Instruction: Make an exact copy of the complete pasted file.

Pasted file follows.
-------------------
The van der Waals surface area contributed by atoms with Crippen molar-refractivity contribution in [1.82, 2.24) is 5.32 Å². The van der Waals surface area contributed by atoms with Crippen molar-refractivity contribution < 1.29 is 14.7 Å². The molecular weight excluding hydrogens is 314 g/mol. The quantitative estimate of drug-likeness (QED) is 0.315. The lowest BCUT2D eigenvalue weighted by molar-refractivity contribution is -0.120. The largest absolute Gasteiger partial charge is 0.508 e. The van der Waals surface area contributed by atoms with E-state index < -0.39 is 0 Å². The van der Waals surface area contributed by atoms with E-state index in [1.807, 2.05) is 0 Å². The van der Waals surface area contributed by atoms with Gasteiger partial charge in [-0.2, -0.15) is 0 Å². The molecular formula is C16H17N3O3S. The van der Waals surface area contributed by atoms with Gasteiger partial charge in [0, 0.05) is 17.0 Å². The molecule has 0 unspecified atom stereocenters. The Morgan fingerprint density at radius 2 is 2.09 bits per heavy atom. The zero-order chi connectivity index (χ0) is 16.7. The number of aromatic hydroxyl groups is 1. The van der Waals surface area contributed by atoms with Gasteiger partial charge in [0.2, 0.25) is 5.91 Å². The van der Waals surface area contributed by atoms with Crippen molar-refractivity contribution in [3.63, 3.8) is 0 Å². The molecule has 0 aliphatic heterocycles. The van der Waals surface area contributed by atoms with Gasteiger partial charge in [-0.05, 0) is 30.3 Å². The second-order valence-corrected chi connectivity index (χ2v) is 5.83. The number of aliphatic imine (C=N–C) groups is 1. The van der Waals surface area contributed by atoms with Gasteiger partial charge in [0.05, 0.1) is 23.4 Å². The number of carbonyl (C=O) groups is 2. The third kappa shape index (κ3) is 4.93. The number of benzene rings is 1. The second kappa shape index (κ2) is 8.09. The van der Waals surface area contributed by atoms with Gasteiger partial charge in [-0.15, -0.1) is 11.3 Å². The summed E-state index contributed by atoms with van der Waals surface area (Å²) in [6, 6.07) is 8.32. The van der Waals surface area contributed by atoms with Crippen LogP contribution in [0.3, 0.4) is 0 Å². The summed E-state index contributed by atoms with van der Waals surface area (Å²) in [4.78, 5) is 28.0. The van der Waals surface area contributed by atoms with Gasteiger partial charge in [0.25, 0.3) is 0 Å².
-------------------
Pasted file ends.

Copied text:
The van der Waals surface area contributed by atoms with Crippen molar-refractivity contribution in [1.82, 2.24) is 5.32 Å². The van der Waals surface area contributed by atoms with Crippen molar-refractivity contribution < 1.29 is 14.7 Å². The molecular weight excluding hydrogens is 314 g/mol. The quantitative estimate of drug-likeness (QED) is 0.315. The lowest BCUT2D eigenvalue weighted by molar-refractivity contribution is -0.120. The largest absolute Gasteiger partial charge is 0.508 e. The van der Waals surface area contributed by atoms with E-state index < -0.39 is 0 Å². The van der Waals surface area contributed by atoms with E-state index in [1.807, 2.05) is 0 Å². The van der Waals surface area contributed by atoms with Gasteiger partial charge in [-0.2, -0.15) is 0 Å². The molecular formula is C16H17N3O3S. The van der Waals surface area contributed by atoms with Gasteiger partial charge in [0, 0.05) is 17.0 Å². The molecule has 0 unspecified atom stereocenters. The Morgan fingerprint density at radius 2 is 2.09 bits per heavy atom. The zero-order chi connectivity index (χ0) is 16.7. The number of aromatic hydroxyl groups is 1. The van der Waals surface area contributed by atoms with Gasteiger partial charge in [0.2, 0.25) is 5.91 Å². The van der Waals surface area contributed by atoms with Crippen molar-refractivity contribution in [3.63, 3.8) is 0 Å². The molecule has 0 aliphatic heterocycles. The van der Waals surface area contributed by atoms with Gasteiger partial charge in [-0.05, 0) is 30.3 Å². The second-order valence-corrected chi connectivity index (χ2v) is 5.83. The number of aliphatic imine (C=N–C) groups is 1. The van der Waals surface area contributed by atoms with Gasteiger partial charge in [0.05, 0.1) is 23.4 Å². The number of carbonyl (C=O) groups is 2. The third kappa shape index (κ3) is 4.93. The number of benzene rings is 1. The second kappa shape index (κ2) is 8.09. The van der Waals surface area contributed by atoms with Gasteiger partial charge in [-0.15, -0.1) is 11.3 Å². The summed E-state index contributed by atoms with van der Waals surface area (Å²) in [6, 6.07) is 8.32. The van der Waals surface area contributed by atoms with Crippen LogP contribution in [0.3, 0.4) is 0 Å². The summed E-state index contributed by atoms with van der Waals surface area (Å²) in [4.78, 5) is 28.0. The van der Waals surface area contributed by atoms with Gasteiger partial charge in [0.25, 0.3) is 0 Å².